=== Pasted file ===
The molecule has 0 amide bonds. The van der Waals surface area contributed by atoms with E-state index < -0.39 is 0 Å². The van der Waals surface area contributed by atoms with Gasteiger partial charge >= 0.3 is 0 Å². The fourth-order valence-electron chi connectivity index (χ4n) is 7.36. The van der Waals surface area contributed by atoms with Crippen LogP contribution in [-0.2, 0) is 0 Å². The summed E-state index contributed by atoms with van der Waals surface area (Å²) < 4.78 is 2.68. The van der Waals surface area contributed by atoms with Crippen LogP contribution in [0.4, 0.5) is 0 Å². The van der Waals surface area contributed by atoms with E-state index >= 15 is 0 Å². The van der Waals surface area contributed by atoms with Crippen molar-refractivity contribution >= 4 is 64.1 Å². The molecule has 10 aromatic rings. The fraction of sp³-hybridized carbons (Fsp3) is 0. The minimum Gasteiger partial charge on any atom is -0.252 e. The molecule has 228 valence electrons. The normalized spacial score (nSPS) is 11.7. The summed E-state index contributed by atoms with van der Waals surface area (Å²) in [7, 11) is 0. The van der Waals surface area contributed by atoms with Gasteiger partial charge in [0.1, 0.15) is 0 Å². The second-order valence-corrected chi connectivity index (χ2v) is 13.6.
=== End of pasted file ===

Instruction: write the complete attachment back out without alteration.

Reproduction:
The molecule has 0 amide bonds. The van der Waals surface area contributed by atoms with E-state index < -0.39 is 0 Å². The van der Waals surface area contributed by atoms with Gasteiger partial charge >= 0.3 is 0 Å². The fourth-order valence-electron chi connectivity index (χ4n) is 7.36. The van der Waals surface area contributed by atoms with Crippen LogP contribution in [-0.2, 0) is 0 Å². The summed E-state index contributed by atoms with van der Waals surface area (Å²) < 4.78 is 2.68. The van der Waals surface area contributed by atoms with Crippen LogP contribution in [0.4, 0.5) is 0 Å². The van der Waals surface area contributed by atoms with E-state index >= 15 is 0 Å². The van der Waals surface area contributed by atoms with Crippen molar-refractivity contribution >= 4 is 64.1 Å². The molecule has 10 aromatic rings. The fraction of sp³-hybridized carbons (Fsp3) is 0. The minimum Gasteiger partial charge on any atom is -0.252 e. The molecule has 228 valence electrons. The normalized spacial score (nSPS) is 11.7. The summed E-state index contributed by atoms with van der Waals surface area (Å²) in [7, 11) is 0. The van der Waals surface area contributed by atoms with Gasteiger partial charge in [0.1, 0.15) is 0 Å². The second-order valence-corrected chi connectivity index (χ2v) is 13.6.